This Sunday marks the start of the new liturgical year and the season of Advent, that time of expectancy and meditation on the coming celebration of the Nativity of Our Lord – a season in which that virtue of hope receives its sublime nourishment, in that respect a season much like that of Easter. Both of them times of serenity and contemplation.
And yet, and yet . . .
A something intervenes, gnawing at the consciousness: the Philippines and the natural disaster it now endures – that same consciousness already beset by the running sore of the civil war in Syria – there a disaster caused by human folly.
'They shall beat their swords into ploughshares and their spears into pruning hooks.'
Of the flood of pictures from the Philippines shown on TV portraying the ruin that the hurricane brought to the land, one clip in particular bespoke its effect with the power of simplicity. We saw a man, head and shoulders only, gazing over the ruin of his neighbourhood saying the chilling words "I have no hope!"
At the same time as the Philippines struggle, the civil war in Syria ruins that country, threatens neighbours, sends people fleeing from their homes to the scant security of refugee camps across the border in nearby lands.
Many countries have responded with offers of money and help in the form of personnel, food, medical supplies, tents to help counter the effects of the Philippine calamity: the U.S., United Kingdom, China, Saudi Arabia, Israel, India, Japan and many more all come together to help. Countries which at many times in history did as Isaiah says in today's reading – "learn war."
And what of the sorry story of Syria? When I learned of the proposal to destroy the deposits of poison gas in Syria, the international support the proposal had and the agreement of the Assad regime to the destruction of that menace, I felt hope, considering the ominous alternative.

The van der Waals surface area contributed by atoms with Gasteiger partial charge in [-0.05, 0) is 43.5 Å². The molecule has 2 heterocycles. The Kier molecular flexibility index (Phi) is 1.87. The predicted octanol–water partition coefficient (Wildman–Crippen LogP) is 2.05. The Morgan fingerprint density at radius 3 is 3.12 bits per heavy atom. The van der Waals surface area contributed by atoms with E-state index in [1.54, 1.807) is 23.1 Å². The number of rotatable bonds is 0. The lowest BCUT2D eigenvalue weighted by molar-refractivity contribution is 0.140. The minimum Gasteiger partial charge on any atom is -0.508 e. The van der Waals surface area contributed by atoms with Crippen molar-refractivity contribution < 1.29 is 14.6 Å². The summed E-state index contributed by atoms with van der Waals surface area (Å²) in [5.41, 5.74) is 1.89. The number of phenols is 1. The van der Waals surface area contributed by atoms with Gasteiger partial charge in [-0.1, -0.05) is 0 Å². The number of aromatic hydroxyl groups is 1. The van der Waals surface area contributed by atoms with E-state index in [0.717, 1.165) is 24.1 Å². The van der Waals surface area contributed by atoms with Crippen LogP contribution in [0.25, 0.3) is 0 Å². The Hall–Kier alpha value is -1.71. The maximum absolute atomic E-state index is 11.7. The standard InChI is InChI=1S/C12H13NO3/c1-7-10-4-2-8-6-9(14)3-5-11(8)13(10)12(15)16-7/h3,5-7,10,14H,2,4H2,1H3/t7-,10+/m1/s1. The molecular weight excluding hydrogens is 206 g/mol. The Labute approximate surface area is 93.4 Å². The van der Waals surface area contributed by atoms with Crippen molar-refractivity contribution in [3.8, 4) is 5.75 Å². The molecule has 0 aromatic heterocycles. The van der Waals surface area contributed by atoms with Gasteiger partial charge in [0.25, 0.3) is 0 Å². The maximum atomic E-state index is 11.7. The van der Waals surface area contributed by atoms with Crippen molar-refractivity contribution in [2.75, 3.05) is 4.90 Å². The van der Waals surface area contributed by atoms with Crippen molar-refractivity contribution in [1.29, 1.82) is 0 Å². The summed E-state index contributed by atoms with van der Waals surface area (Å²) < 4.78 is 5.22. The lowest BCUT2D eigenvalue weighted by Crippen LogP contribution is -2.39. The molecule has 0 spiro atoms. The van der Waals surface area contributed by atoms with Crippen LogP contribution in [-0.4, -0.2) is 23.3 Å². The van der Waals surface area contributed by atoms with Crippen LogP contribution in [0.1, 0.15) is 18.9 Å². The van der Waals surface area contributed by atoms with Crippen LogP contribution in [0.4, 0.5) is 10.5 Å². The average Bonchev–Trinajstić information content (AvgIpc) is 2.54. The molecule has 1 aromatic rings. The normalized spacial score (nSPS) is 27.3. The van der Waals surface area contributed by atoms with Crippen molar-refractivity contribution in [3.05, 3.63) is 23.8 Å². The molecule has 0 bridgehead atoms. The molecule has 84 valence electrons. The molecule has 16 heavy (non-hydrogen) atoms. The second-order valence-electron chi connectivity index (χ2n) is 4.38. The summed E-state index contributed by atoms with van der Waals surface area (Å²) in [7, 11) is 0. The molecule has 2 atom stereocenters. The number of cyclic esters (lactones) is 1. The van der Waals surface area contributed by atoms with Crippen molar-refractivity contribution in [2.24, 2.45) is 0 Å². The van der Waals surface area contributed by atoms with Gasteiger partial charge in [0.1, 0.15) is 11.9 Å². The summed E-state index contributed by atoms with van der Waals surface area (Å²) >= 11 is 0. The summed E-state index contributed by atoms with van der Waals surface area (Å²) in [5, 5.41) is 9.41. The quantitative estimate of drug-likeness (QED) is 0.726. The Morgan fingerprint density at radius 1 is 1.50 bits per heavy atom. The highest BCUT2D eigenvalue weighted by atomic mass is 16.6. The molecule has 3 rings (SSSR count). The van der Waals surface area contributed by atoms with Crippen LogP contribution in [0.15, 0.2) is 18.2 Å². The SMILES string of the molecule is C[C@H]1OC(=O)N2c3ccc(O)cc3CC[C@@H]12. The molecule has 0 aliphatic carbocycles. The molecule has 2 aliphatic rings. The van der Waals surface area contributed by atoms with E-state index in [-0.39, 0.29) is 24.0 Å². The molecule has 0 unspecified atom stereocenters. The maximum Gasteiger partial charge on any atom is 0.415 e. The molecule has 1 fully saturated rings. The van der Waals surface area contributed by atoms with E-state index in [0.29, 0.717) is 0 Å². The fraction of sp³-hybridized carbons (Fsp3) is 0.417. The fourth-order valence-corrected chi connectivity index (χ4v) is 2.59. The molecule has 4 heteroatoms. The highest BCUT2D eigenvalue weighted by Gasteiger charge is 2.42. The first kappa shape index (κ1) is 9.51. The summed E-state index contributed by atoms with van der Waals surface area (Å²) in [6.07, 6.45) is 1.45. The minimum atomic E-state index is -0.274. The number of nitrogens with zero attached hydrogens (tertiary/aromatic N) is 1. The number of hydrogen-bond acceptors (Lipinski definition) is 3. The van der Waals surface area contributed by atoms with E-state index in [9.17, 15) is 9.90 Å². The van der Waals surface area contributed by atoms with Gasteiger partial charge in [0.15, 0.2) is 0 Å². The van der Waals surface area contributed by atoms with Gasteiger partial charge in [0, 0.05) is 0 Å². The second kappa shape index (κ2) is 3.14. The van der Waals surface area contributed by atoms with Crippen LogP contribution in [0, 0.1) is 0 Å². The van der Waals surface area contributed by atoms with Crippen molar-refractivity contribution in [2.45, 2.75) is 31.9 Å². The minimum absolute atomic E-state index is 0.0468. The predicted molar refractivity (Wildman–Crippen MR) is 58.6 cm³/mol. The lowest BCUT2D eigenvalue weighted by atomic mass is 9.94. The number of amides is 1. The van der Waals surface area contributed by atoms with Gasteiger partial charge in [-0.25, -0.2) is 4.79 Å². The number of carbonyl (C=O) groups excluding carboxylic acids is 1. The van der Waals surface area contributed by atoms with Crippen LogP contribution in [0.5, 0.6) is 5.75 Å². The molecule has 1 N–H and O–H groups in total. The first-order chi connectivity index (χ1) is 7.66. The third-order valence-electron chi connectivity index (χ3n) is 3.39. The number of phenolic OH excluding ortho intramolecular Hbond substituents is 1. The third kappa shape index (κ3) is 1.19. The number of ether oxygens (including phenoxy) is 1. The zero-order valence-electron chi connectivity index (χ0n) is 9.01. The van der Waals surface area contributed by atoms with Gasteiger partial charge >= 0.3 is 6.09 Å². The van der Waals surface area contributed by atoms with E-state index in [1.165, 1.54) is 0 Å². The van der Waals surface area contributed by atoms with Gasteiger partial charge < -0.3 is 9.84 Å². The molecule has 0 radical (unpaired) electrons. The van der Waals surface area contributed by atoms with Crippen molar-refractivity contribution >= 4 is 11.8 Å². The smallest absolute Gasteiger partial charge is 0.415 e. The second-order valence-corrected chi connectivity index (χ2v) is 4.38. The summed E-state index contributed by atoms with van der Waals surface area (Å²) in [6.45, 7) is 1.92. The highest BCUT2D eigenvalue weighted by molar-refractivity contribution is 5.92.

I thought, "Do we have a precedent here for the destruction of weapons of war, a hint of a solution?" Where have I heard of something much like this?
Here in Advent I find an answer. Perhaps naiveté has taken charge of my own thinking as I see the world rally to this display of nature unbound and struggling with its own folly in the real work of Organization for the Prohibition of Chemical Weapons.
The words from the prophet Isaiah in the First Reading did it. He uses metaphors of his day to tell about nations: "They shall beat their swords into ploughshares and their spears into pruning hooks."
In our day, we might see nations in these two distinct occasions, as if heeding his words brought up to date: they send aircraft, field hospitals, soldiers and water purifying units on missions of mercy; they convert deadly chemicals into their benign, harmless components.
Though the words fall on the eye and ear clumsily unlike the swords and ploughshares we say in our times, "You know what I mean."
Awake for the Lord comes. May he find a land opening unto him.
(Ralph Himsl: email@example.com)